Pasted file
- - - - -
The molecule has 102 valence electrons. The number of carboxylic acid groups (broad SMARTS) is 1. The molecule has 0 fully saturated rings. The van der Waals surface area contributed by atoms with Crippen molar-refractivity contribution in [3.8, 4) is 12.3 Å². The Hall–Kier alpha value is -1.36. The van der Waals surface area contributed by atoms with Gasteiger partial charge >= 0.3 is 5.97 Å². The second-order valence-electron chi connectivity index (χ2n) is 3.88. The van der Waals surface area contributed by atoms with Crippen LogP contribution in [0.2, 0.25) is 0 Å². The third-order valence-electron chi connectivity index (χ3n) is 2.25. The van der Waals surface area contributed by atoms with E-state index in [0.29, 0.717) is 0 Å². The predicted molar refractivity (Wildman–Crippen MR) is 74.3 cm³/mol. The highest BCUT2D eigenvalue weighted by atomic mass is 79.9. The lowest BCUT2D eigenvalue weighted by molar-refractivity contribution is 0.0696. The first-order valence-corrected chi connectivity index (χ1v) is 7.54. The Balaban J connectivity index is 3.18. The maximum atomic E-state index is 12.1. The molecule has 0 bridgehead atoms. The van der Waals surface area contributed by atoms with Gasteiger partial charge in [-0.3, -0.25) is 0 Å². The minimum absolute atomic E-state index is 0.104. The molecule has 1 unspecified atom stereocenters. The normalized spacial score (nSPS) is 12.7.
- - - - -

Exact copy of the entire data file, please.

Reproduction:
The molecule has 102 valence electrons. The number of carboxylic acid groups (broad SMARTS) is 1. The molecule has 0 fully saturated rings. The van der Waals surface area contributed by atoms with Crippen molar-refractivity contribution in [3.8, 4) is 12.3 Å². The Hall–Kier alpha value is -1.36. The van der Waals surface area contributed by atoms with Gasteiger partial charge >= 0.3 is 5.97 Å². The second-order valence-electron chi connectivity index (χ2n) is 3.88. The van der Waals surface area contributed by atoms with Crippen LogP contribution in [0.2, 0.25) is 0 Å². The third-order valence-electron chi connectivity index (χ3n) is 2.25. The van der Waals surface area contributed by atoms with E-state index in [0.29, 0.717) is 0 Å². The predicted molar refractivity (Wildman–Crippen MR) is 74.3 cm³/mol. The highest BCUT2D eigenvalue weighted by atomic mass is 79.9. The lowest BCUT2D eigenvalue weighted by molar-refractivity contribution is 0.0696. The first-order valence-corrected chi connectivity index (χ1v) is 7.54. The Balaban J connectivity index is 3.18. The maximum atomic E-state index is 12.1. The molecule has 0 bridgehead atoms. The van der Waals surface area contributed by atoms with Gasteiger partial charge in [-0.3, -0.25) is 0 Å². The minimum absolute atomic E-state index is 0.104. The molecule has 1 unspecified atom stereocenters. The normalized spacial score (nSPS) is 12.7.